- Project plans
- Project activities
- Legislation and standards
- Industry context
Last edited 13 Mar 2020
Continuous flight auger piles
Foundations provide support for structures, transferring their load to layers of soil or rock that have sufficient bearing capacity and suitable settlement characteristics. Very broadly, foundations can be categorised as shallow foundations or deep foundations.
Pile foundations are deep foundations. They are formed by long, slender, columnar elements typically made from steel, reinforced concrete or sometimes timber. A foundation is described as piled when its depth is more than three times its breadth.
Continuous flight auger (CFA) is a cast in-situ method of piling that was first used in the UK in the 1960s and is now one of the most common. Due to its low level of vibration, the CFA process is particularly suited to environmentally sensitive sites and soft and/or water-bearing strata where deep casings would otherwise be necessary. They can be constructed as single piles or installed as part of a pile group similar to driven pile foundations, typically for bridge construction or large structural foundations.
The construction process begins with a hollow stemmed auger being screwed into the ground by the piling rig with minimal vibration and using a constant penetration rate. Upon reaching the design depth, concrete is pumped through the hollow stem of the auger whilst it is slowly extracted. During the controlled extraction, the auger is rotated so as to remove the ground material.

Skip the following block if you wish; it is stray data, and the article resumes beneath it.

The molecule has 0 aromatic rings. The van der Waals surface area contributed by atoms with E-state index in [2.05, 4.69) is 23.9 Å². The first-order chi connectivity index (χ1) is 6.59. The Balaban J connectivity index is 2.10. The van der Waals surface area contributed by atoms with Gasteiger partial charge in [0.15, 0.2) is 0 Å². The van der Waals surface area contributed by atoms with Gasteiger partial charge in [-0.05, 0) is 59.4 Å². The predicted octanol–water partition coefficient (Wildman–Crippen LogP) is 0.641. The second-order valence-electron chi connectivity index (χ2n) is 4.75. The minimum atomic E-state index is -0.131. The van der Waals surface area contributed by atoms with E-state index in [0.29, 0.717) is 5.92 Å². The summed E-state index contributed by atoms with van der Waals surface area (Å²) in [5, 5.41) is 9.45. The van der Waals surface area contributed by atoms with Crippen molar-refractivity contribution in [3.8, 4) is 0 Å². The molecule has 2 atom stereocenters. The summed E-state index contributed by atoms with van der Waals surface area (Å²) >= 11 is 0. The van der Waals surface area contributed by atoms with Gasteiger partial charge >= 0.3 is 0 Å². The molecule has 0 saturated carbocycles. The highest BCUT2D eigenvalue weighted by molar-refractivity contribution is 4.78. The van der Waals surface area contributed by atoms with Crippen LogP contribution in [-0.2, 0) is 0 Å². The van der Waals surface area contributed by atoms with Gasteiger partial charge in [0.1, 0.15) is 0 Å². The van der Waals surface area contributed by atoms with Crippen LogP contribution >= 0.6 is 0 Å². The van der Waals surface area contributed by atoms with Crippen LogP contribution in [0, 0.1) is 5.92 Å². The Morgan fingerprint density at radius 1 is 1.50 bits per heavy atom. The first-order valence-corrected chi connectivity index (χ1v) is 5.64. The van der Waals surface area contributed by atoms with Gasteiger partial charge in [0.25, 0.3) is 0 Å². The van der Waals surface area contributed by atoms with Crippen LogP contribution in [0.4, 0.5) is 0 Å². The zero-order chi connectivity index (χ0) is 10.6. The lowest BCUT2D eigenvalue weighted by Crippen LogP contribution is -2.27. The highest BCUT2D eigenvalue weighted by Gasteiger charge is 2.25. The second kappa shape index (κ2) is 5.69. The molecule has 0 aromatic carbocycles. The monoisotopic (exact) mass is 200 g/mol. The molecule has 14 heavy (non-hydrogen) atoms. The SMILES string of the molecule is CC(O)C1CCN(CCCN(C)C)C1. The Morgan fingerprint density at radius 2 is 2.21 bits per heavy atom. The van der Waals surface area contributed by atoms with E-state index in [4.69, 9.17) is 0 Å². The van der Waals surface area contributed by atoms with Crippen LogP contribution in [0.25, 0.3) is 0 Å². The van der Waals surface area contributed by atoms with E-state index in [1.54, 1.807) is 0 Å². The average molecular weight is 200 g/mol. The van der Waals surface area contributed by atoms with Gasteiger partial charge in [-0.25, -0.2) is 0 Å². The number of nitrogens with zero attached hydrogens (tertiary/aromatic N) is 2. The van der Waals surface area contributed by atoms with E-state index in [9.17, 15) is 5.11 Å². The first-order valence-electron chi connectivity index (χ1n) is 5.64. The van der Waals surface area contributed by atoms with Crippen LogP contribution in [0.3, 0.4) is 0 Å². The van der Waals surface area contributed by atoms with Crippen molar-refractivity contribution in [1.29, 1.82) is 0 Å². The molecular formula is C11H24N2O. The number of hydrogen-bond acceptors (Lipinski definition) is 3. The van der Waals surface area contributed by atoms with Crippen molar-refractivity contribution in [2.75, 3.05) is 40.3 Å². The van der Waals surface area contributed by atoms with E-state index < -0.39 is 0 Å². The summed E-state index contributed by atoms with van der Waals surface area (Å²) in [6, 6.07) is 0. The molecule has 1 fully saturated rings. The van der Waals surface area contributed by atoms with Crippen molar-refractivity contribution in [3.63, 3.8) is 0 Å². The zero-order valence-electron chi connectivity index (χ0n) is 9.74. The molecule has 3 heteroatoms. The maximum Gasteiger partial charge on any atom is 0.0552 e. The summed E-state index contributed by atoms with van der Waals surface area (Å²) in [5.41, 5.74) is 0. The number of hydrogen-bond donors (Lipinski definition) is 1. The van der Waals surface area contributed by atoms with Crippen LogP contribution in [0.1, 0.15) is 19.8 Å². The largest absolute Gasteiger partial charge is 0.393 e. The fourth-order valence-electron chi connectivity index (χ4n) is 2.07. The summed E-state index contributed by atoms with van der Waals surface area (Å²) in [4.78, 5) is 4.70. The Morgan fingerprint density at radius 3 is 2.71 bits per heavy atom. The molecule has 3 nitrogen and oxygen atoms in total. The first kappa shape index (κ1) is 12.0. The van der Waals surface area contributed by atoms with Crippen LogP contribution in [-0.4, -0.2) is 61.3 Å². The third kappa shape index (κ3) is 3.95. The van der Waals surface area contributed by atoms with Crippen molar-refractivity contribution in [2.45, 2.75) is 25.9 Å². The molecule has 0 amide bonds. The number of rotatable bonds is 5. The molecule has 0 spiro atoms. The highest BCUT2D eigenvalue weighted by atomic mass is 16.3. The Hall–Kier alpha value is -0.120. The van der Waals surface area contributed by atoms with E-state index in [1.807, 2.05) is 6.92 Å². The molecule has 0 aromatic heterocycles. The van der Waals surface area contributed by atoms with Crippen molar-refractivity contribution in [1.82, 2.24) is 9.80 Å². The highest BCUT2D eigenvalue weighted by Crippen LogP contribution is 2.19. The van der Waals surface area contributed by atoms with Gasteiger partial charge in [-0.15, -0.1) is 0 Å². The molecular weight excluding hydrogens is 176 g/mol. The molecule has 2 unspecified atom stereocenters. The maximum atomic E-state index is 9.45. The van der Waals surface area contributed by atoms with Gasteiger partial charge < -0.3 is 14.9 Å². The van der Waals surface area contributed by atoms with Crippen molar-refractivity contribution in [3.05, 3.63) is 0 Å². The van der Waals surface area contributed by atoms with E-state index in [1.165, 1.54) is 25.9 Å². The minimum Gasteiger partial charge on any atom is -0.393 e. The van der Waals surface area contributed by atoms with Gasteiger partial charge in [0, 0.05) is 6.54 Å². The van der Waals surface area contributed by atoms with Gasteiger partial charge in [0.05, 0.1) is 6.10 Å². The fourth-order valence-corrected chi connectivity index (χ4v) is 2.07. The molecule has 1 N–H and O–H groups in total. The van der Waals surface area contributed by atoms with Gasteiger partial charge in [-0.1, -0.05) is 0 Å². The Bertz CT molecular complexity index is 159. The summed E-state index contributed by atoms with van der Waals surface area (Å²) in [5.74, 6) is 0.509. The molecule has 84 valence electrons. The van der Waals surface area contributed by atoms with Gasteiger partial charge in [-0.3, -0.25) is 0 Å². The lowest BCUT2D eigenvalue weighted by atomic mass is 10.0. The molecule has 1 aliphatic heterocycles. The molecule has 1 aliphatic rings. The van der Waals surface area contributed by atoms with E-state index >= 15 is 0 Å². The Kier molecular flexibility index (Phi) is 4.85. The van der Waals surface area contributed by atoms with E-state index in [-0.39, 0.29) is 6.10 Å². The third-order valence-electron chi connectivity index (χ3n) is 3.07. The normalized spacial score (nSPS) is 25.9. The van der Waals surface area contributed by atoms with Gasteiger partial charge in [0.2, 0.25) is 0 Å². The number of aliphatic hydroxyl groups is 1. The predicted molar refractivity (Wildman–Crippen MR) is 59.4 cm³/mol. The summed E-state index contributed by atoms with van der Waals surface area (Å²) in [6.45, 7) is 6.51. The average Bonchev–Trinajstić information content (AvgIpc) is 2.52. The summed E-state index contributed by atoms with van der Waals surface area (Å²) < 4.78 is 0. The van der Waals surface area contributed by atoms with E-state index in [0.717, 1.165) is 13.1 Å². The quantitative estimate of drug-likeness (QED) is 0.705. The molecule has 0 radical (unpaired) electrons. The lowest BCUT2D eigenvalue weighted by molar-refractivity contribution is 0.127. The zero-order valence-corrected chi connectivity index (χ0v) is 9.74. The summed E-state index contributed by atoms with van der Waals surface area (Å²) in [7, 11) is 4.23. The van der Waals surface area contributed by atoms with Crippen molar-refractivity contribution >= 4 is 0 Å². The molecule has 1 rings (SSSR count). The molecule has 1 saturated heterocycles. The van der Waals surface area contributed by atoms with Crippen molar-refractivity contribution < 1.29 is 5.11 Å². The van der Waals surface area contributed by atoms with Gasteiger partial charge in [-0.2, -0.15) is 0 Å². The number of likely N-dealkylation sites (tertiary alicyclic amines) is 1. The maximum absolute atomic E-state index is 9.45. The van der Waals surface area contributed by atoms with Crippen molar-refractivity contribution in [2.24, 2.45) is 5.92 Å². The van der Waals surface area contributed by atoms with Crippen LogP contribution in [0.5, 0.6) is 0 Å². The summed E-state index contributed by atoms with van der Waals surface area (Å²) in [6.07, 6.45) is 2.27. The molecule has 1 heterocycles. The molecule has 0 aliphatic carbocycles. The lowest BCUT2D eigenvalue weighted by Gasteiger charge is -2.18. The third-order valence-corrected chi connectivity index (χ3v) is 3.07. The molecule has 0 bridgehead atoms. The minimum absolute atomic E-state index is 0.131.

Pressure and volume is controlled by instrumentation in the piling rig so as to ensure positive pressure in the concrete being pumped into the ground is maintained throughout the placement as this prevents the hole from collapse. Extracted material brought to the surface is removed and the shaft is left full of concrete into which steel reinforcement can be placed.
Sophisticated CFA piling rigs will be equipped with a computer monitor that displays the boring and concreting parameters, speed of rotation and penetration rate during the drilling phase. This data can later be analysed and used as a further check on the integrity of the pile.
There are several advantages to using the CFA piling method. These include:
- Very low levels of sound and vibration.
- Compared to conventional bored piles they can be installed very quickly and economically.
- They have high load-bearing, shear and moment capacities.
- They are suitable for a wide range of challenging ground conditions.
- Piling rigs can be adapted to operate in conditions with low headroom and confined space.
 Find out more
 Related articles on Designing Buildings Wiki
- Bored piles.
- Driven piles.
- Geothermal pile foundations.
- Ground anchor.
- Pad foundation.
- Pile cap.
- Pile foundations.
- Piling equipment.
- Piling mat.
- Raft foundation.
- Retaining walls.
- Screw piles.
- Sheet piles.
 External references
Featured articles and news
Finding the right landscape maintenance contractor.
As organisations investigate options for return to work, WaaS may gain popularity.
CIOB prompts Government to include in its Industrial Strategy.
Aspects of daylighting design covered by EN 17037.
His life, art and legacy. 1 min book review.
An ambitious Victorian new town that was not delivered as planned.
Using weather and climate information to support infrastructure planning.
Chemicals can slow - and ideally stop - the spread of fire.
Consultation begins on once in a generation changes to the planning system.
Making the case for breathing new life into existing buildings.
Masonry technique from Scotland and Ireland was exported to North America.